Burzynski Patient Rebecca L.’s Story
In January of 2000, according to the New Hampshire Union Leader (24 Apr 2000), 9-year old Rebecca L. became unsteady (she was not skiing well during a family trip, and couldn’t get off the bunny slopes) and she started vomiting.
The Boston Sunday Globe (14 May 2000) tells the story:
For the next few days, Rebecca didn’t feel like going to school. Then, when she did go, her parents received a phone call they will never forget. “Her teacher, who know the signs of brain tumors because she lost both her parents to brain tumors, called us,” [Rebecca’s dad] said. “She was crying when she called us. She said, ‘You’ve got to get her checked out today.'”
When they got to the doctor, according to the Union Leader:
The next day, the doctor told them: “We’re going to be looking for a brain tumor.” The [Ls] were stunned.
Becky was taken directly to the Elliot Hospital and following a CAT scan was transferred to Dartmouth by ambulance, where she underwent an MRI. [Rebecca’s dad] said doctors initially thought she was suffering from a benign tumor on the brain stem and scheduled surgery.
It was not benign. It was a malignant glioblastoma multiforme, and without treatment, Rebecca might have 2 months. She underwent 6 weeks of radiation. And that was about all that could be done. After hearing of two of the patients in area who claimed success on Burzynski’s treatment, they determined to go see him:
The family’s insurance policy with Anthem Blue Cross won’t cover the Burzynski treatment because it’s part of a Food and Drug Administration trial. Their old insurance policy with Tufts would have covered it, [Rebecca’s dad] said.
But he said Blue Cross did more than just refuse to pay for the Texas clinic treatment. “They cut us off from all the support,” he said, and won’t pay for MRIs, blood work or anything else.
While the costly Burzynski treatment offers only a 44 percent chance of success, “I have to try it. If you give up hope, you have nothing,” said [Rebecca’s dad].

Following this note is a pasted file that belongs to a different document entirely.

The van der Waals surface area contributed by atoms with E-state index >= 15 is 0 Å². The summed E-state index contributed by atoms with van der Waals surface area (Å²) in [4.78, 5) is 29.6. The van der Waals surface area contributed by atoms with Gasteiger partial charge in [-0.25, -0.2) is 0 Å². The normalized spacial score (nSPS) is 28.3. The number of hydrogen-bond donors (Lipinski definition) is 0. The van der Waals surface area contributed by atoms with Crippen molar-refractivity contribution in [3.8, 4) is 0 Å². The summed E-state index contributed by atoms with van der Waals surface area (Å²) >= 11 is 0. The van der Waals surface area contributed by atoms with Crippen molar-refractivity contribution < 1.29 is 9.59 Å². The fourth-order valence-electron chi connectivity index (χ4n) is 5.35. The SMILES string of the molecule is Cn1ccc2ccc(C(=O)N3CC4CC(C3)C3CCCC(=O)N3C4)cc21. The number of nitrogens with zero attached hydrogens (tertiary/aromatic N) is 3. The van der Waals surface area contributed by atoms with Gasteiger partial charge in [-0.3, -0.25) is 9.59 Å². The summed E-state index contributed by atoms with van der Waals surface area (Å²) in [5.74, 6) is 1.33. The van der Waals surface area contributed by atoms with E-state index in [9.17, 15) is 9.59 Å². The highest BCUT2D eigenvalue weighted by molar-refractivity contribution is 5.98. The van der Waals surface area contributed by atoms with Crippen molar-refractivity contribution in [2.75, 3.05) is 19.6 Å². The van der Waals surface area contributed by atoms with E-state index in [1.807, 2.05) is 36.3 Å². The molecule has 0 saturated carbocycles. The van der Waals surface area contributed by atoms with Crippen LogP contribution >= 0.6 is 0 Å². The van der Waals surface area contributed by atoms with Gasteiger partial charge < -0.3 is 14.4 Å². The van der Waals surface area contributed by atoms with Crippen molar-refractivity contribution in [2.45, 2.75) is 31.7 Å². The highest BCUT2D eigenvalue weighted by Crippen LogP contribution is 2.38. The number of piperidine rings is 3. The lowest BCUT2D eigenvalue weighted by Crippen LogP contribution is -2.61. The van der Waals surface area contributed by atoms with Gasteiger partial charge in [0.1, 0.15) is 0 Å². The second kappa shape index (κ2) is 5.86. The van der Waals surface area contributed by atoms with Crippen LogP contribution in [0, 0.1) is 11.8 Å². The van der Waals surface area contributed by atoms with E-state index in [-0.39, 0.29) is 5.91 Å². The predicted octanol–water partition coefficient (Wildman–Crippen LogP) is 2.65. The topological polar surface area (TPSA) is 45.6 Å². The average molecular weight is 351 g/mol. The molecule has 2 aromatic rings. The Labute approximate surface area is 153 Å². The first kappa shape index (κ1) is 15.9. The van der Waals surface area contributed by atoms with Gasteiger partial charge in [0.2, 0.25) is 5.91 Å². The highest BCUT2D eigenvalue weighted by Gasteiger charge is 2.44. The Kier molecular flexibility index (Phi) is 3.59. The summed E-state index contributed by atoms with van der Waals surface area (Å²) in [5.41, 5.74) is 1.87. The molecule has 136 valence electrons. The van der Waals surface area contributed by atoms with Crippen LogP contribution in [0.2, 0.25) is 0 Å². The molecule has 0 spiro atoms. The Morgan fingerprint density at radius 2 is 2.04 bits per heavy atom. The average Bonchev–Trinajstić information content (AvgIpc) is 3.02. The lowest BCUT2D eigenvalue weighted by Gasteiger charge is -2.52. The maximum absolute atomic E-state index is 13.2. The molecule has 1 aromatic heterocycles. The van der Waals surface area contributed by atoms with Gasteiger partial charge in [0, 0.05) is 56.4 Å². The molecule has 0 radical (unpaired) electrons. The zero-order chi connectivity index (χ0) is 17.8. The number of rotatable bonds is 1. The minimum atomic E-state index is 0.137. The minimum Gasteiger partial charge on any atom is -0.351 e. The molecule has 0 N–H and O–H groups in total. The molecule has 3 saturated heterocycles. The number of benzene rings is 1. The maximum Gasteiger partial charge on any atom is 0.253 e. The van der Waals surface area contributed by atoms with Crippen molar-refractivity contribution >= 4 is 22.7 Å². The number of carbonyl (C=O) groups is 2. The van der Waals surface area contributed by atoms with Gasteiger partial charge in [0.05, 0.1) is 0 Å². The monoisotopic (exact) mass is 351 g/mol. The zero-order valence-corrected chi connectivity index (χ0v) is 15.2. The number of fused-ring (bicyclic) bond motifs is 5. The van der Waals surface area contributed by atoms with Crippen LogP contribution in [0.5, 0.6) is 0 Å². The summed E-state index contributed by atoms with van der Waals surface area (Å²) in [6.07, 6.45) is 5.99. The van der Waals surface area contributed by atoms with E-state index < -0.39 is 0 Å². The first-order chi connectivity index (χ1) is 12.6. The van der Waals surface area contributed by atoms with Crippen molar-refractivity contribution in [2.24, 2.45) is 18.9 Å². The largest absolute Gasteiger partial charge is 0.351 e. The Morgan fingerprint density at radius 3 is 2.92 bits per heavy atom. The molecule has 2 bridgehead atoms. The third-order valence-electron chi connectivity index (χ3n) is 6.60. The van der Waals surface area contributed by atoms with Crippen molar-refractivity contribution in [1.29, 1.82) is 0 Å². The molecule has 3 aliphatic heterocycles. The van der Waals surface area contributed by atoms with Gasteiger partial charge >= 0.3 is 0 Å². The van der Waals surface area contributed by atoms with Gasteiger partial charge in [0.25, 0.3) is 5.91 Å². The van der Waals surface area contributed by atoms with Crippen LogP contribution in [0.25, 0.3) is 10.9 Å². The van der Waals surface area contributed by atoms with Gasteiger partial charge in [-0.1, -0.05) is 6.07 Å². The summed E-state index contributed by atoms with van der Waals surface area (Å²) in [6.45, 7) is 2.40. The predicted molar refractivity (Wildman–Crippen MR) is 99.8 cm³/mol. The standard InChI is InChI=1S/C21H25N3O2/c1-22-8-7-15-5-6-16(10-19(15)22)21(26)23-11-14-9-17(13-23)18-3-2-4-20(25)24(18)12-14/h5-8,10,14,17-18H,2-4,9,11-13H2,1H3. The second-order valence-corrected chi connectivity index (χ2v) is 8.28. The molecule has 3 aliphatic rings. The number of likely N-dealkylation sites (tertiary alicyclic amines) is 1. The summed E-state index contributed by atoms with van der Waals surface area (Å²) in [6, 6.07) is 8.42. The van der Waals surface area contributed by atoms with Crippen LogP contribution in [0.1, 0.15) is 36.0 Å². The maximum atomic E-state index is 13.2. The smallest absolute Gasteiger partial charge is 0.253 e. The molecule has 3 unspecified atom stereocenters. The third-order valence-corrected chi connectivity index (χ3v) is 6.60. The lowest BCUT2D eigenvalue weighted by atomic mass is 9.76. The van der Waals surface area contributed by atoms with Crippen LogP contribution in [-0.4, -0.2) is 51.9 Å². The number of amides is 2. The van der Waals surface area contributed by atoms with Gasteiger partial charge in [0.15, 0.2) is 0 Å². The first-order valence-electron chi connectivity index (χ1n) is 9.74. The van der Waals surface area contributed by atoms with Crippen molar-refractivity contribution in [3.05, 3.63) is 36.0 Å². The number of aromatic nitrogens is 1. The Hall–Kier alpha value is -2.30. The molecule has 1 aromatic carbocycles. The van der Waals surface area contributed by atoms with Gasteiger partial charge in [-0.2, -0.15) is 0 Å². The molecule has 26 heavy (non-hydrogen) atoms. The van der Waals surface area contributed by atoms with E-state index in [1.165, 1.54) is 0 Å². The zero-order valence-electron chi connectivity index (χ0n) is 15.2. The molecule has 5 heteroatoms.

The drugs that were supposed to be in trials were Burzynski’s patent medicine, antineoplastons. There is no compelling evidence that the substances originally derived from blood and urine have an effect on cancers. The Boston Globe (14 May 2000) also reported on this:
“The treatment in Boston offers no cure, but down there [in Texas] 44 percent of his patients have a response,” [Rebecca’s dad] said. “It affects their tumor in some way. And, half of that 44 percent are in remission. That’s not bad, going from zero percent chance of living here to 20% down there. When you are talking about your child, I would do it for a 1 percent chance.”
The 20 percent cure rate the father believes is absolute, unmitigated, unsubstantiated bunk. There has never been a trial that established efficacy; there have been zero convincing publications. That number is apparently conjured from the ether. It’s even sadder to realize that when the FDA went in and examined his trial results, they found the recorded outcome did not match the actual response 66% of the time, and apparently it was always inflated. Rebecca’s dad unwittingly lays out exactly why Burzynski has been so successful attracting desperate parents into his office. He oozes hope to the hopeless. How anyone could give that number to this family when they are the most vulnerable is unfathomably cruel.
The cost was sufficient that Rebecca’s father, like those of so many other desperate dying children, went to the media to raise money. Both the Globe and Union Leader ran the address of the fund that had been established for Burzynski. The Globe quoted Rebecca’s father: